See more from this Session: C02 Graduate Student Oral Presentation Competition
Monday, November 1, 2010: 9:00 AM
Long Beach Convention Center, Room 203B, Second Floor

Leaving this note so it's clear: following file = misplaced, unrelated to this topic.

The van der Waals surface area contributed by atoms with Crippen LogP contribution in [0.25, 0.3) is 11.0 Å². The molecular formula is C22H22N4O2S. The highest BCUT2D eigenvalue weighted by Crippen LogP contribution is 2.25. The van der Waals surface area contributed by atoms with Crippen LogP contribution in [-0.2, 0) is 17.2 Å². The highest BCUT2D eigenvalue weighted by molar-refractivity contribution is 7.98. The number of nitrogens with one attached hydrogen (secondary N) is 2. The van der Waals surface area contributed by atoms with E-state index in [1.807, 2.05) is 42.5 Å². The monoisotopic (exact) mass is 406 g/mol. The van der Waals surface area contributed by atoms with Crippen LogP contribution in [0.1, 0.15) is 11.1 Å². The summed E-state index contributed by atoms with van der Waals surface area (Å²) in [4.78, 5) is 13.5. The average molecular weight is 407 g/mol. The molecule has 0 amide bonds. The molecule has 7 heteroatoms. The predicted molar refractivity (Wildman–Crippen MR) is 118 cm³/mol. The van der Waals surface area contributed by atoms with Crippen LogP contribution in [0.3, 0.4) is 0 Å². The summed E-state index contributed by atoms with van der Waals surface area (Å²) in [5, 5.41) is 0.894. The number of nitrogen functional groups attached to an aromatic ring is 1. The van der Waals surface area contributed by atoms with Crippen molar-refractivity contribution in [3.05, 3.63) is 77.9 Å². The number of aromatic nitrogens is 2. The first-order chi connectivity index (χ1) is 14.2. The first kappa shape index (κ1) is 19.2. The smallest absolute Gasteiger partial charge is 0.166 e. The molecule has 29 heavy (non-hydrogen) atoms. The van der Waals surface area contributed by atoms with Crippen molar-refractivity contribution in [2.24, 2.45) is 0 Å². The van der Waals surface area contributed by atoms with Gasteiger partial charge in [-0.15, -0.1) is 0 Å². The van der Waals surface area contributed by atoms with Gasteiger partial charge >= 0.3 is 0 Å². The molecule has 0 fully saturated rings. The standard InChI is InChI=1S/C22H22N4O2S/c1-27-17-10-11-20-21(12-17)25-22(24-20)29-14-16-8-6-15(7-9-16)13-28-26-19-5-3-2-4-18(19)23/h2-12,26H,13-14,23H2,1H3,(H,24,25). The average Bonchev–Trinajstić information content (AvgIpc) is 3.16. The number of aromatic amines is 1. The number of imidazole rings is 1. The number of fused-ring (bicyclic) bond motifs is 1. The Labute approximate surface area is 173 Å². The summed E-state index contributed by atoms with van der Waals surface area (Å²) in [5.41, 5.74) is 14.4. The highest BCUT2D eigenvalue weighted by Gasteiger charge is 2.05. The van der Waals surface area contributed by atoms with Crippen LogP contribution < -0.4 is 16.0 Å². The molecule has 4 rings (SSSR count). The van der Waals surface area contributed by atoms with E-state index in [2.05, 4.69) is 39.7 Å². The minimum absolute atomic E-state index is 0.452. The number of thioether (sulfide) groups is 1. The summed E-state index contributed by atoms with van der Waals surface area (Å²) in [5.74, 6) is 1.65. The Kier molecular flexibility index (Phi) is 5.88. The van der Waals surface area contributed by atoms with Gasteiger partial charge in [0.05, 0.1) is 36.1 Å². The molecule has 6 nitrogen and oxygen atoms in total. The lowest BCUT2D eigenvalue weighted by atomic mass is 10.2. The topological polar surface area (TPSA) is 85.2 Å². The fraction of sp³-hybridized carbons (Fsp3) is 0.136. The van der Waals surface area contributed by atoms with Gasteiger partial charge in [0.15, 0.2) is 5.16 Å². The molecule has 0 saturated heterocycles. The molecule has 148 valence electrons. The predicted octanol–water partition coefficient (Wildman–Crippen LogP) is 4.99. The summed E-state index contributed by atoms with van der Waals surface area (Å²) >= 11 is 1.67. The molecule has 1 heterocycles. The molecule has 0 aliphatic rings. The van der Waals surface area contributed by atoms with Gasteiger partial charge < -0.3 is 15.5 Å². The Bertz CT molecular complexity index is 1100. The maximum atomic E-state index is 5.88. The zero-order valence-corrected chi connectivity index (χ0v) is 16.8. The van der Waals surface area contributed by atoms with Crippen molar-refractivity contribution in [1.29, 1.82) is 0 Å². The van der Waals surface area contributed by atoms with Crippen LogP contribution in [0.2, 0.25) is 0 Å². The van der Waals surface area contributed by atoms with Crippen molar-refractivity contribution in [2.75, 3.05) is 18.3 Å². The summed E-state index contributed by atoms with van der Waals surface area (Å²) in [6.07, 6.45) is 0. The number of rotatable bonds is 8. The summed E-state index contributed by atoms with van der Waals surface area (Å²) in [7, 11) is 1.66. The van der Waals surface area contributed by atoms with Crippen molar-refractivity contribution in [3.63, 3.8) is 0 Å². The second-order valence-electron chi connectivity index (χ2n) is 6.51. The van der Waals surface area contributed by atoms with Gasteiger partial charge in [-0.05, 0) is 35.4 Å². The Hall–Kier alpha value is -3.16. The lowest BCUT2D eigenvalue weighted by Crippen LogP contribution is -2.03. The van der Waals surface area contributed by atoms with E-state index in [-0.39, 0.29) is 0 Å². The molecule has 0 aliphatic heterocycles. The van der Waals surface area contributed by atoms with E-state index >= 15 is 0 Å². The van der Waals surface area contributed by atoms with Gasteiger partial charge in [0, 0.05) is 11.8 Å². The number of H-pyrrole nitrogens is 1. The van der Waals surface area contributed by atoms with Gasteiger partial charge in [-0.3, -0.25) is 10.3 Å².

Increasing crop transpiration efficiency (TE), the amount of biomass produced per unit water transpired, can enhance crop productivity and yield potential. The objective of this study was to evaluate the factors affecting TE and radiation use efficiency (RUE) among eight sorghum (Sorghum bicolor L. Moench) lines, including crop canopy architecture. RUE is the amount of dry matter produced per unit of intercepted or absorbed solar radiation that is suitable for photosynthesis (PAR). Canopy architecture is the distribution of area, shape and orientation of leaves, stems and reproductive structures. This study hypothesized that increased TE and RUE could increase the dry matter production in sorghum; and that increased TE and RUE could be associated with differences in canopy architecture. Destructive harvests at boot, post-anthesis, and late grain filling stages quantified above-ground biomass of the selected sorghum lines. Crop water use was calculated from changes in stored soil water, precipitation and irrigation. TE was calculated by the ratio of above-ground biomass accumulation to water use for specified sampling intervals. RUE was calculated as the ratio of above-ground biomass to cumulative intercepted PAR (IPAR). Canopy architecture was characterized by internode length, leaf area index, leaf dimensions and leaf angle. Sorghum lines showed significant differences in apparent TE, RUE and canopy architecture when grown under field conditions. The correlation between TE and biomass (0.89) was greater than the correlation between TE and water use (0.24). RUE was positively correlated to TE and tended to increase with internode length (ratio of stem height, calculated as the distance between soil and flag leaf ligule, to leaf number at maturity). Lines with greater TE also exhibited greater RUE; the similarity among lines in IPAR indicated the increased productivity exhibited by these lines was due to increased utilization of radiation rather than radiation capture.